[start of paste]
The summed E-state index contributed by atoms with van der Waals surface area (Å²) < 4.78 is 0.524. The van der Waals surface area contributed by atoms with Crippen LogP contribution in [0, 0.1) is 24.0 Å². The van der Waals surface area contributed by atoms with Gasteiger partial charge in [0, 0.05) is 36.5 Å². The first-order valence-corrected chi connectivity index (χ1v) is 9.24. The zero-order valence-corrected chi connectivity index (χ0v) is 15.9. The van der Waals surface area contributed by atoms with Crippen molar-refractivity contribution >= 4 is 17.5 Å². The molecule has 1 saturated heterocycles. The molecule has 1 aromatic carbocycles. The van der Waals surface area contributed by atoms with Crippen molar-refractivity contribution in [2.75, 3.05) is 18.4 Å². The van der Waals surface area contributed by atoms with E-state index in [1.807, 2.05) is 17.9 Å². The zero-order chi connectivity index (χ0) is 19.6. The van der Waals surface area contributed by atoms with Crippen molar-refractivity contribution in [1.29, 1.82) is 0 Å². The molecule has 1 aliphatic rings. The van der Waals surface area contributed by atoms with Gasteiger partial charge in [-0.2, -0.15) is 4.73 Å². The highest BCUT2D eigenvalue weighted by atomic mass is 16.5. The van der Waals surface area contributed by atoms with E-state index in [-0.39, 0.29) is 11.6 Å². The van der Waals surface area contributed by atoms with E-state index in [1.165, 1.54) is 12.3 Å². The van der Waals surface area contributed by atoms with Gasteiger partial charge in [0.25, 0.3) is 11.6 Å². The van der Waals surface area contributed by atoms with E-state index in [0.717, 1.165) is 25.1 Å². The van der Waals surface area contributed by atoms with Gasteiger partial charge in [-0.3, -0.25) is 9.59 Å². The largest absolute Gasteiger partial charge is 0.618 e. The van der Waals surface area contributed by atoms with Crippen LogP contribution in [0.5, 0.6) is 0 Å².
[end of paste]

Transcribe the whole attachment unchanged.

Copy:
The summed E-state index contributed by atoms with van der Waals surface area (Å²) < 4.78 is 0.524. The van der Waals surface area contributed by atoms with Crippen LogP contribution in [0, 0.1) is 24.0 Å². The van der Waals surface area contributed by atoms with Gasteiger partial charge in [0, 0.05) is 36.5 Å². The first-order valence-corrected chi connectivity index (χ1v) is 9.24. The zero-order valence-corrected chi connectivity index (χ0v) is 15.9. The van der Waals surface area contributed by atoms with Crippen molar-refractivity contribution >= 4 is 17.5 Å². The molecule has 1 saturated heterocycles. The molecule has 1 aromatic carbocycles. The van der Waals surface area contributed by atoms with Crippen molar-refractivity contribution in [2.75, 3.05) is 18.4 Å². The van der Waals surface area contributed by atoms with E-state index in [1.807, 2.05) is 17.9 Å². The zero-order chi connectivity index (χ0) is 19.6. The van der Waals surface area contributed by atoms with Crippen molar-refractivity contribution in [1.29, 1.82) is 0 Å². The molecule has 1 aliphatic rings. The van der Waals surface area contributed by atoms with Gasteiger partial charge in [-0.2, -0.15) is 4.73 Å². The highest BCUT2D eigenvalue weighted by atomic mass is 16.5. The van der Waals surface area contributed by atoms with E-state index in [-0.39, 0.29) is 11.6 Å². The van der Waals surface area contributed by atoms with E-state index in [1.165, 1.54) is 12.3 Å². The van der Waals surface area contributed by atoms with Gasteiger partial charge in [0.25, 0.3) is 11.6 Å². The van der Waals surface area contributed by atoms with E-state index in [0.717, 1.165) is 25.1 Å². The van der Waals surface area contributed by atoms with Gasteiger partial charge in [-0.3, -0.25) is 9.59 Å². The largest absolute Gasteiger partial charge is 0.618 e. The van der Waals surface area contributed by atoms with Crippen LogP contribution in [0.5, 0.6) is 0 Å².